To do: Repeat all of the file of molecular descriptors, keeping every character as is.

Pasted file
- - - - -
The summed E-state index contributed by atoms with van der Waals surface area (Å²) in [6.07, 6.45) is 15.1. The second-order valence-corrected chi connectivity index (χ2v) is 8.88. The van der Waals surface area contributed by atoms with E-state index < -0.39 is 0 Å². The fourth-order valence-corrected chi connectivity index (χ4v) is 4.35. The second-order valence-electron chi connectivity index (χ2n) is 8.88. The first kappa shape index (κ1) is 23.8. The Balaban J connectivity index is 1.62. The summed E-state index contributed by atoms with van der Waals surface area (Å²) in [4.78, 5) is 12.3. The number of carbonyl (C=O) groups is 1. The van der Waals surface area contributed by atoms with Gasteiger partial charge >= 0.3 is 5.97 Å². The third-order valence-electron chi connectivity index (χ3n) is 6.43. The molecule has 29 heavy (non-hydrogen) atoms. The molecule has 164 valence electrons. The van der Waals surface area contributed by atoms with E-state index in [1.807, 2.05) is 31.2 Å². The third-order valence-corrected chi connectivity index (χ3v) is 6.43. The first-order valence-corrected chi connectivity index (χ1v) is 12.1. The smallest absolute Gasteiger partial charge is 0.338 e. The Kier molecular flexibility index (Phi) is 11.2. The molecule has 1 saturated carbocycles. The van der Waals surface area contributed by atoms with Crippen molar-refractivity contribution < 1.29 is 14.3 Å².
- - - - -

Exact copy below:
The summed E-state index contributed by atoms with van der Waals surface area (Å²) in [6.07, 6.45) is 15.1. The second-order valence-corrected chi connectivity index (χ2v) is 8.88. The van der Waals surface area contributed by atoms with E-state index < -0.39 is 0 Å². The fourth-order valence-corrected chi connectivity index (χ4v) is 4.35. The second-order valence-electron chi connectivity index (χ2n) is 8.88. The first kappa shape index (κ1) is 23.8. The Balaban J connectivity index is 1.62. The summed E-state index contributed by atoms with van der Waals surface area (Å²) in [4.78, 5) is 12.3. The number of carbonyl (C=O) groups is 1. The van der Waals surface area contributed by atoms with Gasteiger partial charge >= 0.3 is 5.97 Å². The third-order valence-electron chi connectivity index (χ3n) is 6.43. The molecule has 29 heavy (non-hydrogen) atoms. The molecule has 164 valence electrons. The van der Waals surface area contributed by atoms with E-state index in [1.807, 2.05) is 31.2 Å². The third-order valence-corrected chi connectivity index (χ3v) is 6.43. The first-order valence-corrected chi connectivity index (χ1v) is 12.1. The smallest absolute Gasteiger partial charge is 0.338 e. The Kier molecular flexibility index (Phi) is 11.2. The molecule has 1 saturated carbocycles. The van der Waals surface area contributed by atoms with Crippen molar-refractivity contribution < 1.29 is 14.3 Å².